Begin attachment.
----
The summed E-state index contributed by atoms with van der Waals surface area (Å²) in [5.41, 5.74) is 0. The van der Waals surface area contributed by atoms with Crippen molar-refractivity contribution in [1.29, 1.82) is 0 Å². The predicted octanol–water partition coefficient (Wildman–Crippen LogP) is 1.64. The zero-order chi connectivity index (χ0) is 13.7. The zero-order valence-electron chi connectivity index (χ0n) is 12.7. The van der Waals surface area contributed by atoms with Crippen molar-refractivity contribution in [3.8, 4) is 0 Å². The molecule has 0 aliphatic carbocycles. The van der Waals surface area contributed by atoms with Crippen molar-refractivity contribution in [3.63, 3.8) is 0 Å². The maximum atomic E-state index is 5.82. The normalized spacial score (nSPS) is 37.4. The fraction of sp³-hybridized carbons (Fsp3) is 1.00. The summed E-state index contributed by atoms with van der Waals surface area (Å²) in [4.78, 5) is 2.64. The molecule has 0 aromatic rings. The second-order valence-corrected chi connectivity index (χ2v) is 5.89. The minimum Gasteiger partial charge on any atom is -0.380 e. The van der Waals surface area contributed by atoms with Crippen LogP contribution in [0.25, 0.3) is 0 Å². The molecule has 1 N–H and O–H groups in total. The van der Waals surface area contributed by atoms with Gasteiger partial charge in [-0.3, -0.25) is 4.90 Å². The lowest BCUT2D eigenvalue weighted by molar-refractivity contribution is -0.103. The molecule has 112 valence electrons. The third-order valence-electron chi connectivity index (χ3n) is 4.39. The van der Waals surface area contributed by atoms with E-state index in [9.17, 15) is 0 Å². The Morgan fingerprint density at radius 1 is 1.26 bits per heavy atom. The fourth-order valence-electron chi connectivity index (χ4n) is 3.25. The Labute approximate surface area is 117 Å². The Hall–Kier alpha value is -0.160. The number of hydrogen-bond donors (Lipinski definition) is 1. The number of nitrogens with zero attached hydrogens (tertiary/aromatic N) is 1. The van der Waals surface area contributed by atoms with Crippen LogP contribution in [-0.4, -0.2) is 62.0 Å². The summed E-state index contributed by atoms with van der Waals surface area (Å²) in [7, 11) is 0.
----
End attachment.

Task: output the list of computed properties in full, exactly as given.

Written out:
The summed E-state index contributed by atoms with van der Waals surface area (Å²) in [5.41, 5.74) is 0. The van der Waals surface area contributed by atoms with Crippen molar-refractivity contribution in [1.29, 1.82) is 0 Å². The predicted octanol–water partition coefficient (Wildman–Crippen LogP) is 1.64. The zero-order chi connectivity index (χ0) is 13.7. The zero-order valence-electron chi connectivity index (χ0n) is 12.7. The van der Waals surface area contributed by atoms with Crippen molar-refractivity contribution in [3.8, 4) is 0 Å². The molecule has 0 aliphatic carbocycles. The van der Waals surface area contributed by atoms with Crippen molar-refractivity contribution in [3.63, 3.8) is 0 Å². The maximum atomic E-state index is 5.82. The normalized spacial score (nSPS) is 37.4. The fraction of sp³-hybridized carbons (Fsp3) is 1.00. The summed E-state index contributed by atoms with van der Waals surface area (Å²) in [4.78, 5) is 2.64. The molecule has 0 aromatic rings. The second-order valence-corrected chi connectivity index (χ2v) is 5.89. The minimum Gasteiger partial charge on any atom is -0.380 e. The van der Waals surface area contributed by atoms with Crippen LogP contribution in [0.25, 0.3) is 0 Å². The molecule has 1 N–H and O–H groups in total. The van der Waals surface area contributed by atoms with Gasteiger partial charge in [-0.3, -0.25) is 4.90 Å². The lowest BCUT2D eigenvalue weighted by molar-refractivity contribution is -0.103. The molecule has 112 valence electrons. The third-order valence-electron chi connectivity index (χ3n) is 4.39. The van der Waals surface area contributed by atoms with E-state index in [9.17, 15) is 0 Å². The Morgan fingerprint density at radius 1 is 1.26 bits per heavy atom. The fourth-order valence-electron chi connectivity index (χ4n) is 3.25. The Labute approximate surface area is 117 Å². The Hall–Kier alpha value is -0.160. The number of hydrogen-bond donors (Lipinski definition) is 1. The number of nitrogens with zero attached hydrogens (tertiary/aromatic N) is 1. The van der Waals surface area contributed by atoms with Crippen LogP contribution in [-0.4, -0.2) is 62.0 Å². The summed E-state index contributed by atoms with van der Waals surface area (Å²) in [7, 11) is 0.